“An enlightened citizen is an indispensable ingredient of the infrastructure of democracy.” Barbara Jordon
Editor: Noemi Lardizabal-Dado, contact at noemidado @ gmail.com
In some way, that describes Blog Watch, a group of citizen advocates who now use the power of the pen and its collective voice, as well as the individual online voices of its members, to continue pushing for social change.
Blog Watch is composed of independent-minded bloggers and social media users who leverage new technology tools to advocate social change and serve as a nonpartisan citizens’ watchdog and collective conscience for transparency and good governance.
(SEE ALSO: Articles on Voter Education | Blog Watch: A microcosm of the evolution of citizen engagement in the Philippines)
The beginnings of Blog Watch were simple. In our launch in November 2009, our short-term vision was simply to provide another avenue to promote voter education. We began as a motley group of 16 bloggers — and over the succeeding months, we grew to about 25 bloggers just before the first automated May 10, 2010 Presidential and National Elections. By the time the elections were over, Blog Watch had interviewed seven presidential candidates and other candidates running for national positions, trained with the Philippine Center of Investigative Journalism (PCIJ), attended several electoral forums and presidential debates, guested in several talk shows covering the elections, and hosted a 3-hour TV slot on Global News Network (GNN) for its own election coverage. The positive response from our community inspired us to continue our work beyond the election season and pursue our individual advocacies — as well as collaborate with netizens, when appropriate.
Blog Watch creates content, connects, and collaborates.
Today, Blog Watch continues to be a forum for constructive engagement in the democratic process. We are composed of citizen advocates, independent-minded bloggers, and social media users who leverage new technology tools to advocate for social change and serve as a nonpartisan citizens’ watchdog and collective conscience for transparency and good governance.
The Blog Watch network is intergenerational, ranging from 16-year-old to 60-plus-something bloggers, including netizens from various walks of life (students, mothers, employees, and self-employed citizens). Not all of us are bloggers. Some members of our network serve as photographers, videographers, or social media users.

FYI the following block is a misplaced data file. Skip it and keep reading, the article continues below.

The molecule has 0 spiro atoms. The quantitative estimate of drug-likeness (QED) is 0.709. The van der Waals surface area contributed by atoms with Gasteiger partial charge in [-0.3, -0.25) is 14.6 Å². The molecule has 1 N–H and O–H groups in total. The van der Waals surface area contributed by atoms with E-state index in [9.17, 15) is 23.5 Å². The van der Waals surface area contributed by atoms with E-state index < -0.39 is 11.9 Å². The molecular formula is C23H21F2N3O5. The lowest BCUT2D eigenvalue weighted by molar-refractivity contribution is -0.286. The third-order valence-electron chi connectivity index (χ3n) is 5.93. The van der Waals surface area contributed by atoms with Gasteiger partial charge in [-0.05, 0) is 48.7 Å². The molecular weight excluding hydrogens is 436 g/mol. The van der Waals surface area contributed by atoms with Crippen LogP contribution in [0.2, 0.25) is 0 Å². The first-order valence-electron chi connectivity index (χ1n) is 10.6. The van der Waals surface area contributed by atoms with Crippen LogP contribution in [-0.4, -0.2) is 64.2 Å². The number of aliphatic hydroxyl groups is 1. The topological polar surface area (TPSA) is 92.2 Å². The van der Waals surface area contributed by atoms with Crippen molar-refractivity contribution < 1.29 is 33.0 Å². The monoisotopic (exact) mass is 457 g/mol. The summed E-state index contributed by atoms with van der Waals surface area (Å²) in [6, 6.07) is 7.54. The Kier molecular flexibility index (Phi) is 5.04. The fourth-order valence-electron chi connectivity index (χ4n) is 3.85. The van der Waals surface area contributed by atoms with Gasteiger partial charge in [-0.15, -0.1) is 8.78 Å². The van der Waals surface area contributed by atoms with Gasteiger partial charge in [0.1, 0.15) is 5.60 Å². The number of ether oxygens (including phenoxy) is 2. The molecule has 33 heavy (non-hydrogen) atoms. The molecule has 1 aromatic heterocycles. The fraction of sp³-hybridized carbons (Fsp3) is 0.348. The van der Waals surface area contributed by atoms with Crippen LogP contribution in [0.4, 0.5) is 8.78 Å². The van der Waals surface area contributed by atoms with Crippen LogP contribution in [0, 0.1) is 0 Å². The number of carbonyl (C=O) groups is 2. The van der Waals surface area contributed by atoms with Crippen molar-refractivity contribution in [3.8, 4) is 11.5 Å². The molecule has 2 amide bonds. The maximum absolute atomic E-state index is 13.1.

Our individual advocacies range from education, support for health issues, disaster preparedness, environment, education, and livelihood to bridging the digital divide.
Some of our advocacy projects include #juanvote (Filipino netizens for honest, orderly, and peaceful elections) and #epalwatch (a shame campaign against grandstanding, self-promoting “epal” public officials).
Blog Watch uses various social media networking sites and multimedia platforms to convey these stories through news articles, opinion editorials, photos, videos, podcasts, and social media engagement.
The citizen media platforms for our articles and opinion editorials are (a) BlogWatch.ph, hosted by the Philippine Online Chronicles (thepoc.net) of the Vibal Group; our articles can be shared freely through Creative Commons license; content is curated and contextualized by information from traditional media, opinions, primary interviews, and various social media platforms; AND (b) BlogWatch.tv, where social media users and volunteers contribute their content.
Blog Watch is not affiliated with any political group or party and does its best to remain nonpartisan by publishing, to the fullest extent possible, all sides of an issue. For transparency, Blog Watchers are obliged to disclose in their profiles any close affiliations with a politician, high government official, or political party.
Summary of our citizen media coverage
Blog Watch is the first citizen media that covered the May 2010 elections. We introduced live streaming in our coverage and the first to use curation tools such as storify.net to gather news from different social media sources.